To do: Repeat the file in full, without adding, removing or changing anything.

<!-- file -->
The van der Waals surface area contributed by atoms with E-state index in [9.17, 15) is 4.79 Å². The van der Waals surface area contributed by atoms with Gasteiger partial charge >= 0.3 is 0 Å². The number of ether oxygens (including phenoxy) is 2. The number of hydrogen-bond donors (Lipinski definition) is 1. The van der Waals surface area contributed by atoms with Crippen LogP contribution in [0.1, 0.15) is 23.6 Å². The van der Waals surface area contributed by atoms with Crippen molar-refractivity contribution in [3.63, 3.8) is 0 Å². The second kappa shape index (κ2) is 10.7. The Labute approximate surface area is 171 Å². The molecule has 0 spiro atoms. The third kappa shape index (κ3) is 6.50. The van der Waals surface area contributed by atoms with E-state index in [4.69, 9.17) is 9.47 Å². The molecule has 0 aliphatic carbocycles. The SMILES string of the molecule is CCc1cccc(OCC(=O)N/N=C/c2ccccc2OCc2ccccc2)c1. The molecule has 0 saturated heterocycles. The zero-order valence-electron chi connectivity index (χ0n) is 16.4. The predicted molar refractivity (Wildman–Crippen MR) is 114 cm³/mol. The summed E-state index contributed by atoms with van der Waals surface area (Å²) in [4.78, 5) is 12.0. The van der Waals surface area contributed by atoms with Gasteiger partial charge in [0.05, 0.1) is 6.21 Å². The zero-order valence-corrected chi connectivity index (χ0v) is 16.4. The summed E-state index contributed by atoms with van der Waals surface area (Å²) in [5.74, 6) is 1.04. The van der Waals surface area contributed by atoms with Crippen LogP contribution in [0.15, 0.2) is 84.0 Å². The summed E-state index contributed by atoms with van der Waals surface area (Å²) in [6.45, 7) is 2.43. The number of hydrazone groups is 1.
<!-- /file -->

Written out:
The van der Waals surface area contributed by atoms with E-state index in [9.17, 15) is 4.79 Å². The van der Waals surface area contributed by atoms with Gasteiger partial charge >= 0.3 is 0 Å². The number of ether oxygens (including phenoxy) is 2. The number of hydrogen-bond donors (Lipinski definition) is 1. The van der Waals surface area contributed by atoms with Crippen LogP contribution in [0.1, 0.15) is 23.6 Å². The van der Waals surface area contributed by atoms with Crippen molar-refractivity contribution in [3.63, 3.8) is 0 Å². The second kappa shape index (κ2) is 10.7. The Labute approximate surface area is 171 Å². The molecule has 0 spiro atoms. The third kappa shape index (κ3) is 6.50. The van der Waals surface area contributed by atoms with E-state index in [4.69, 9.17) is 9.47 Å². The molecule has 0 aliphatic carbocycles. The SMILES string of the molecule is CCc1cccc(OCC(=O)N/N=C/c2ccccc2OCc2ccccc2)c1. The molecule has 0 saturated heterocycles. The zero-order valence-electron chi connectivity index (χ0n) is 16.4. The predicted molar refractivity (Wildman–Crippen MR) is 114 cm³/mol. The summed E-state index contributed by atoms with van der Waals surface area (Å²) in [4.78, 5) is 12.0. The van der Waals surface area contributed by atoms with Gasteiger partial charge in [0.05, 0.1) is 6.21 Å². The zero-order valence-corrected chi connectivity index (χ0v) is 16.4. The summed E-state index contributed by atoms with van der Waals surface area (Å²) in [5.74, 6) is 1.04. The van der Waals surface area contributed by atoms with Crippen LogP contribution in [0.15, 0.2) is 84.0 Å². The summed E-state index contributed by atoms with van der Waals surface area (Å²) in [6.45, 7) is 2.43. The number of hydrazone groups is 1.